It’s day 25 of the lockdown and there are definitely some differences out here at…
On the main beach of Ōtata Island there is a Māori midden about 50 metres in length.
In March 2020 Auckland Museum archaeologists carried out a small excavation on the midden in partnership with the Neureuter family and Ngāi Tai ki Tāmaki. The goal of the excavation was to record valuable information from the important site before it is lost to erosion.
In January 2018, huge swells in the Hauraki Gulf caused widespread damage to coastal areas around Tāmaki Makaurau and the Coromandel. On the main beach of Ōtata, up to 5 metres of the already exposed midden was further eroded and washed away. The damage to the Ōtata midden highlights the vulnerability of coastal heritage sites to increasing storm events, coastal erosion and acceleration of sea level rise expected in the future. In this case, it was not feasible to build a sea wall to protect the midden from further erosion, leaving archaeological investigation as the best way to preserve the important information held within it.
A midden is a rubbish heap of domestic waste and an irreplaceable source of information about how people lived in the past and about the natural environment at the time. The Ōtata midden exposure indicates at least two stages of occupation, characterised by dark layers of soil containing shellfish, bird and fish remains, stone flakes, stone and charcoal-filled fire-scoops and several post-holes indicating where shelters may have been.
The archaeologists, along with the Neureuter family and representatives from Ngāi Tai, spent a week on Ōtata excavating three 1x1metre squares in the midden. Each layer was carefully removed using a trowel. The contents of each square were sieved to remove excess soil while retaining the shell, bone and charcoal which was then bagged for analysis.
A very large hāngi was uncovered during the excavation: it contained burnt shell, a dense charcoal layer and large stones measuring over 20cm. The actual size of the hāngi is unknown because it extended into the walls of the excavation square. A dense concentration of unburnt mussel shells sealed in the hāngi contents. A second exciting discovery was the presence of Māori occupation beneath a layer of volcanic ash from the eruption of Rangitoto, making the site the second in the Auckland region with such evidence. The other site is the Sunde site located on nearby Motutapu Island. The Rangitoto eruption is dated to around the start of the 15th century and acts as a marker layer, so any occupation layer below the tephra (ash) must predate it. Other sites in Tāmaki Makaurau predate the eruption but the tephra drifted to the north east to cover Motutapu, Rakino and Ōtata sealing in the early occupation layer.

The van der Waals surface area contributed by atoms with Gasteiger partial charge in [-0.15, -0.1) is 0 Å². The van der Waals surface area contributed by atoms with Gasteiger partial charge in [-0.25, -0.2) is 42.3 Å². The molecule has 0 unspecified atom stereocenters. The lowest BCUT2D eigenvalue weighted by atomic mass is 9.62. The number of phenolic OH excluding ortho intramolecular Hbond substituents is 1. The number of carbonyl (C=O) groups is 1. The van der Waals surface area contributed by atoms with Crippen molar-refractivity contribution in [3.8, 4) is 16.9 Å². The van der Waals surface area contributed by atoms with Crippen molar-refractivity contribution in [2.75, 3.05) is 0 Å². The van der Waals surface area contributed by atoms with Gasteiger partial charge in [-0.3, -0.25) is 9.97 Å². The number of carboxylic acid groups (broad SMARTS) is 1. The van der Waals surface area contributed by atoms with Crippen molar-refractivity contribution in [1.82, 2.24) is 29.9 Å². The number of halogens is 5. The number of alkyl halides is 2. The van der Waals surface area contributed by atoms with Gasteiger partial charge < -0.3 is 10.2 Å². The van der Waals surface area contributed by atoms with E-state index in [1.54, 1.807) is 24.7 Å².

Working on a remote island comes with a few logistical nightmares. Fine weather conditions and calm seas are key along with precision planning as you can’t just pop to the shops. No power meant a generator had to be taken to charge essential laptops, camera batteries and phones! A total of 500kg of shell, bone and charcoal was collected during the excavation to be taken back to Auckland Museum for analysis, requiring multiple boat trips.
Analysis of the material collected will involve identifying all the shell, fish and bird species present and the quantities of each. This is a time-consuming process. These findings will help build a comprehensive picture of what Māori ate and what the environment was like hundreds of years ago. This will provide insight into Māori food preferences and the season in which the species were taken. Identification of bones will inform us on what birds were present and if species such as the spotted shag, which is no longer nesting on the island, was previously resident there. In addition, head bones of fish such as snapper can be measured to estimate whether fish length has declined over time. Isotope analysis of shells can reveal environmental changes such as water temperature and sedimentation. Other environmental information can be obtained from charcoal, which can be identified by a specialist, and tell us something about what the vegetation was like in the past. Because there are at least two occupations, radiocarbon dating provides a time dimension.
The partnership with Ngāi Tai ki Tāmaki provides a novel approach where the archaeological evidence is looked at alongside Mātauranga Māori (Māori knowledge), and the evidence gathered serves to support ancestral stories of Māori activity in the Hauraki Gulf over many generations. There is a common goal of gathering valuable information from at-risk archaeological sites and an active response to coastal erosion instead of watching it happen. The results from the excavation also serve as a remarkable baseline for contemporary biodiversity surveys and contribute to understanding the changing environment around the Noises islands and the wider Hauraki Gulf.